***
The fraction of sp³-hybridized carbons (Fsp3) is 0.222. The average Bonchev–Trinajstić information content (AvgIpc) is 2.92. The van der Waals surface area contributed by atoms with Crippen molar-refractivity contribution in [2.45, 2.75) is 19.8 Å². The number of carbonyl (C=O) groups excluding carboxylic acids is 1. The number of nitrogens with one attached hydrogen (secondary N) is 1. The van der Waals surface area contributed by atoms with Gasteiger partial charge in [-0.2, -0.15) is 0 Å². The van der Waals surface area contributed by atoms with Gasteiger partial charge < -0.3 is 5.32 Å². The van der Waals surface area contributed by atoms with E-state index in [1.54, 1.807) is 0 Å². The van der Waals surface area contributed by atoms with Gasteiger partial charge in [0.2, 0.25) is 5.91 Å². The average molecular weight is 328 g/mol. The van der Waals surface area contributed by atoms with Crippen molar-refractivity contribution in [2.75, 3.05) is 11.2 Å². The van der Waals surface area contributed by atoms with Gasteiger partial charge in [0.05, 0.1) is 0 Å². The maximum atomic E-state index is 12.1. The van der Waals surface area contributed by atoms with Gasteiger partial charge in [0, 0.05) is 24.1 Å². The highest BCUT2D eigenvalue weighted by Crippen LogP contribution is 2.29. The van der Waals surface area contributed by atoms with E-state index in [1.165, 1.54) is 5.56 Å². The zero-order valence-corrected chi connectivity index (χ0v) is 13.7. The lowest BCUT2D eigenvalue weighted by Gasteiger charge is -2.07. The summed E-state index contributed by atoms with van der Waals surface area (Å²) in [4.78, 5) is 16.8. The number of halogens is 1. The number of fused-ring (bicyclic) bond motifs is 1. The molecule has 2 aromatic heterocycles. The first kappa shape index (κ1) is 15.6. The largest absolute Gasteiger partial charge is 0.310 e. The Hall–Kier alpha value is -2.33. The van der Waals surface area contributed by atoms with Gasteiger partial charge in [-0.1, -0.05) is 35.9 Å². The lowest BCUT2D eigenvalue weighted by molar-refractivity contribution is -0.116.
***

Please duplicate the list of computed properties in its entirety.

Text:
The fraction of sp³-hybridized carbons (Fsp3) is 0.222. The average Bonchev–Trinajstić information content (AvgIpc) is 2.92. The van der Waals surface area contributed by atoms with Crippen molar-refractivity contribution in [2.45, 2.75) is 19.8 Å². The number of carbonyl (C=O) groups excluding carboxylic acids is 1. The number of nitrogens with one attached hydrogen (secondary N) is 1. The van der Waals surface area contributed by atoms with Gasteiger partial charge in [-0.2, -0.15) is 0 Å². The van der Waals surface area contributed by atoms with Gasteiger partial charge < -0.3 is 5.32 Å². The van der Waals surface area contributed by atoms with E-state index in [1.54, 1.807) is 0 Å². The van der Waals surface area contributed by atoms with Gasteiger partial charge in [0.2, 0.25) is 5.91 Å². The average molecular weight is 328 g/mol. The van der Waals surface area contributed by atoms with Crippen molar-refractivity contribution in [2.75, 3.05) is 11.2 Å². The van der Waals surface area contributed by atoms with Gasteiger partial charge in [0.05, 0.1) is 0 Å². The maximum atomic E-state index is 12.1. The van der Waals surface area contributed by atoms with Gasteiger partial charge in [0, 0.05) is 24.1 Å². The highest BCUT2D eigenvalue weighted by Crippen LogP contribution is 2.29. The van der Waals surface area contributed by atoms with E-state index in [1.165, 1.54) is 5.56 Å². The zero-order valence-corrected chi connectivity index (χ0v) is 13.7. The lowest BCUT2D eigenvalue weighted by Gasteiger charge is -2.07. The summed E-state index contributed by atoms with van der Waals surface area (Å²) in [4.78, 5) is 16.8. The number of halogens is 1. The number of fused-ring (bicyclic) bond motifs is 1. The molecule has 2 aromatic heterocycles. The first kappa shape index (κ1) is 15.6. The largest absolute Gasteiger partial charge is 0.310 e. The Hall–Kier alpha value is -2.33. The van der Waals surface area contributed by atoms with Gasteiger partial charge in [-0.1, -0.05) is 35.9 Å². The lowest BCUT2D eigenvalue weighted by molar-refractivity contribution is -0.116.